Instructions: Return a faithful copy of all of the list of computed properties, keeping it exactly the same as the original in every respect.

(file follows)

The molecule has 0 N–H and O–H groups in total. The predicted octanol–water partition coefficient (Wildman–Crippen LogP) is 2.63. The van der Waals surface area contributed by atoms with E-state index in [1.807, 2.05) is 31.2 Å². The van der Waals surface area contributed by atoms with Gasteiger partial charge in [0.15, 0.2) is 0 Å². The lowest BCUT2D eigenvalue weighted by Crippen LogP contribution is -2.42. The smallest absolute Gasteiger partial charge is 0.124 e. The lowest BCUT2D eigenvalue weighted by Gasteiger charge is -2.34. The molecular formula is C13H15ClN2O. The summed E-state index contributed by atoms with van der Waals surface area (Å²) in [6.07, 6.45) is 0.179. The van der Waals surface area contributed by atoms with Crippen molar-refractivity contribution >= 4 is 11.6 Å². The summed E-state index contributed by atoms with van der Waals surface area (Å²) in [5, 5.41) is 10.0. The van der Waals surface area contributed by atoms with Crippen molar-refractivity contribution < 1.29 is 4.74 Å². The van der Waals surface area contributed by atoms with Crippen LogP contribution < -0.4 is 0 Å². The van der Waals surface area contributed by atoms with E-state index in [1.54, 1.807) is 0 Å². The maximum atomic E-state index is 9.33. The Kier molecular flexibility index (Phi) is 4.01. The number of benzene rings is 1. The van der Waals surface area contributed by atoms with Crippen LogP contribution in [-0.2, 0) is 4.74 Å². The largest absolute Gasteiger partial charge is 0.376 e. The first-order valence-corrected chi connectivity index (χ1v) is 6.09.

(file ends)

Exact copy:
The molecule has 0 N–H and O–H groups in total. The predicted octanol–water partition coefficient (Wildman–Crippen LogP) is 2.63. The van der Waals surface area contributed by atoms with E-state index in [1.807, 2.05) is 31.2 Å². The van der Waals surface area contributed by atoms with Gasteiger partial charge in [0.15, 0.2) is 0 Å². The lowest BCUT2D eigenvalue weighted by Crippen LogP contribution is -2.42. The smallest absolute Gasteiger partial charge is 0.124 e. The lowest BCUT2D eigenvalue weighted by Gasteiger charge is -2.34. The molecular formula is C13H15ClN2O. The summed E-state index contributed by atoms with van der Waals surface area (Å²) in [6.07, 6.45) is 0.179. The van der Waals surface area contributed by atoms with Crippen molar-refractivity contribution >= 4 is 11.6 Å². The summed E-state index contributed by atoms with van der Waals surface area (Å²) in [5, 5.41) is 10.0. The van der Waals surface area contributed by atoms with Crippen molar-refractivity contribution < 1.29 is 4.74 Å². The van der Waals surface area contributed by atoms with Crippen LogP contribution < -0.4 is 0 Å². The van der Waals surface area contributed by atoms with E-state index in [1.54, 1.807) is 0 Å². The maximum atomic E-state index is 9.33. The Kier molecular flexibility index (Phi) is 4.01. The number of benzene rings is 1. The van der Waals surface area contributed by atoms with Crippen LogP contribution in [-0.2, 0) is 4.74 Å². The largest absolute Gasteiger partial charge is 0.376 e. The first-order valence-corrected chi connectivity index (χ1v) is 6.09.